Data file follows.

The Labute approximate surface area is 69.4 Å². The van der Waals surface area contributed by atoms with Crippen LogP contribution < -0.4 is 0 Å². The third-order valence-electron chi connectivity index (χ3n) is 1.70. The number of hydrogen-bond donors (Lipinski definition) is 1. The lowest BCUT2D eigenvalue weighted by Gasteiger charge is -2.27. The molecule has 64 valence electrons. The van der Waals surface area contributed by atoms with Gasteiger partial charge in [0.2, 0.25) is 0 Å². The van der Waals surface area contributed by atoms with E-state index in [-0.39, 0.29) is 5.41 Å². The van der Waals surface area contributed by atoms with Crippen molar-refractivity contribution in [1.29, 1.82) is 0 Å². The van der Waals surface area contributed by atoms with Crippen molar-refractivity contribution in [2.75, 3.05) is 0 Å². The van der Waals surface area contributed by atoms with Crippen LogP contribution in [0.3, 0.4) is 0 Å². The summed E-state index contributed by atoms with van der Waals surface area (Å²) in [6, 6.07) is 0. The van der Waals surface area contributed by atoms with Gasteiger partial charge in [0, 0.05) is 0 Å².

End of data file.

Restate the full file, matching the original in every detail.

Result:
The Labute approximate surface area is 69.4 Å². The van der Waals surface area contributed by atoms with Crippen LogP contribution < -0.4 is 0 Å². The third-order valence-electron chi connectivity index (χ3n) is 1.70. The number of hydrogen-bond donors (Lipinski definition) is 1. The lowest BCUT2D eigenvalue weighted by Gasteiger charge is -2.27. The molecule has 64 valence electrons. The van der Waals surface area contributed by atoms with Gasteiger partial charge in [0.2, 0.25) is 0 Å². The van der Waals surface area contributed by atoms with E-state index in [-0.39, 0.29) is 5.41 Å². The van der Waals surface area contributed by atoms with Crippen molar-refractivity contribution in [1.29, 1.82) is 0 Å². The van der Waals surface area contributed by atoms with Crippen molar-refractivity contribution in [2.75, 3.05) is 0 Å². The van der Waals surface area contributed by atoms with Crippen LogP contribution in [0.3, 0.4) is 0 Å². The summed E-state index contributed by atoms with van der Waals surface area (Å²) in [6, 6.07) is 0. The van der Waals surface area contributed by atoms with Gasteiger partial charge in [0, 0.05) is 0 Å².